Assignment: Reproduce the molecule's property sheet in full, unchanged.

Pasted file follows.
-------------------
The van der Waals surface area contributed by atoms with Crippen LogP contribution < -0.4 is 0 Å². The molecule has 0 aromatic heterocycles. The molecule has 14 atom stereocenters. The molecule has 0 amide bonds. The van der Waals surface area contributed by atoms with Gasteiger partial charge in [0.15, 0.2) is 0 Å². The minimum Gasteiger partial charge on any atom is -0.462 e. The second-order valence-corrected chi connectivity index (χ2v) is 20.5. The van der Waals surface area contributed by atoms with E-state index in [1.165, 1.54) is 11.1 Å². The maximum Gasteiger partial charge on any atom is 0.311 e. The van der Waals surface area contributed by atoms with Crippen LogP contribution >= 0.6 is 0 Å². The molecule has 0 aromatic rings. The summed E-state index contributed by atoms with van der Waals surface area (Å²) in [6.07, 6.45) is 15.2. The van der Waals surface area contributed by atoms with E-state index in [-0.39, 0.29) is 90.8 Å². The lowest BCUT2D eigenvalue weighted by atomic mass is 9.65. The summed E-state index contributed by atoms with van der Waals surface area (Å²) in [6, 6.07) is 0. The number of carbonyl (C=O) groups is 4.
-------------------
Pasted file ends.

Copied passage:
The van der Waals surface area contributed by atoms with Crippen LogP contribution < -0.4 is 0 Å². The molecule has 0 aromatic heterocycles. The molecule has 14 atom stereocenters. The molecule has 0 amide bonds. The van der Waals surface area contributed by atoms with Gasteiger partial charge in [0.15, 0.2) is 0 Å². The minimum Gasteiger partial charge on any atom is -0.462 e. The second-order valence-corrected chi connectivity index (χ2v) is 20.5. The van der Waals surface area contributed by atoms with E-state index in [1.165, 1.54) is 11.1 Å². The maximum Gasteiger partial charge on any atom is 0.311 e. The van der Waals surface area contributed by atoms with Crippen LogP contribution >= 0.6 is 0 Å². The molecule has 0 aromatic rings. The summed E-state index contributed by atoms with van der Waals surface area (Å²) in [6.07, 6.45) is 15.2. The van der Waals surface area contributed by atoms with E-state index in [-0.39, 0.29) is 90.8 Å². The lowest BCUT2D eigenvalue weighted by atomic mass is 9.65. The summed E-state index contributed by atoms with van der Waals surface area (Å²) in [6, 6.07) is 0. The number of carbonyl (C=O) groups is 4.